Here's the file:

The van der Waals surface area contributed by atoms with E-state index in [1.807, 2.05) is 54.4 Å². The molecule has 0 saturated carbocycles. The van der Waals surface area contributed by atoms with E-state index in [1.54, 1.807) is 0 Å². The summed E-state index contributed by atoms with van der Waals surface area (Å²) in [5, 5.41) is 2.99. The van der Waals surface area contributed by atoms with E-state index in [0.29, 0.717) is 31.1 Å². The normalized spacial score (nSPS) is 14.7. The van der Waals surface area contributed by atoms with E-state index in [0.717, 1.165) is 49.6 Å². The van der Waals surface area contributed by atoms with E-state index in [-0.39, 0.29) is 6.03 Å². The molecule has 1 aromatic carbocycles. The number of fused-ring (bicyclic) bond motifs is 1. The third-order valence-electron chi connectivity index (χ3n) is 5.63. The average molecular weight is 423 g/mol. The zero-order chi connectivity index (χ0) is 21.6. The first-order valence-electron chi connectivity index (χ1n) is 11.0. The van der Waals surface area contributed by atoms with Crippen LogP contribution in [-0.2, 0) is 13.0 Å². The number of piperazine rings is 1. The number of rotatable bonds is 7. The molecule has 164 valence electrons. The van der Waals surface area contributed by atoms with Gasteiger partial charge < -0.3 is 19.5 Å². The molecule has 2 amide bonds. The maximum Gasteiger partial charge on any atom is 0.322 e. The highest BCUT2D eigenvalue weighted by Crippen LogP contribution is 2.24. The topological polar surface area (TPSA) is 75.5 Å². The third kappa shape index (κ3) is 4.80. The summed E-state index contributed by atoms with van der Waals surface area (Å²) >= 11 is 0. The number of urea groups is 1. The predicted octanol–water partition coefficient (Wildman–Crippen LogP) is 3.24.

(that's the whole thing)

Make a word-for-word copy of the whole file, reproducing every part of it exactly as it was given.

The van der Waals surface area contributed by atoms with E-state index in [1.807, 2.05) is 54.4 Å². The molecule has 0 saturated carbocycles. The van der Waals surface area contributed by atoms with E-state index in [1.54, 1.807) is 0 Å². The summed E-state index contributed by atoms with van der Waals surface area (Å²) in [5, 5.41) is 2.99. The van der Waals surface area contributed by atoms with E-state index in [0.29, 0.717) is 31.1 Å². The normalized spacial score (nSPS) is 14.7. The van der Waals surface area contributed by atoms with E-state index in [0.717, 1.165) is 49.6 Å². The van der Waals surface area contributed by atoms with E-state index in [-0.39, 0.29) is 6.03 Å². The molecule has 1 aromatic carbocycles. The number of fused-ring (bicyclic) bond motifs is 1. The third-order valence-electron chi connectivity index (χ3n) is 5.63. The average molecular weight is 423 g/mol. The zero-order chi connectivity index (χ0) is 21.6. The first-order valence-electron chi connectivity index (χ1n) is 11.0. The van der Waals surface area contributed by atoms with Crippen LogP contribution in [-0.2, 0) is 13.0 Å². The number of piperazine rings is 1. The number of rotatable bonds is 7. The molecule has 164 valence electrons. The van der Waals surface area contributed by atoms with Gasteiger partial charge < -0.3 is 19.5 Å². The molecule has 2 amide bonds. The maximum Gasteiger partial charge on any atom is 0.322 e. The highest BCUT2D eigenvalue weighted by Crippen LogP contribution is 2.24. The topological polar surface area (TPSA) is 75.5 Å². The third kappa shape index (κ3) is 4.80. The summed E-state index contributed by atoms with van der Waals surface area (Å²) >= 11 is 0. The number of urea groups is 1. The predicted octanol–water partition coefficient (Wildman–Crippen LogP) is 3.24.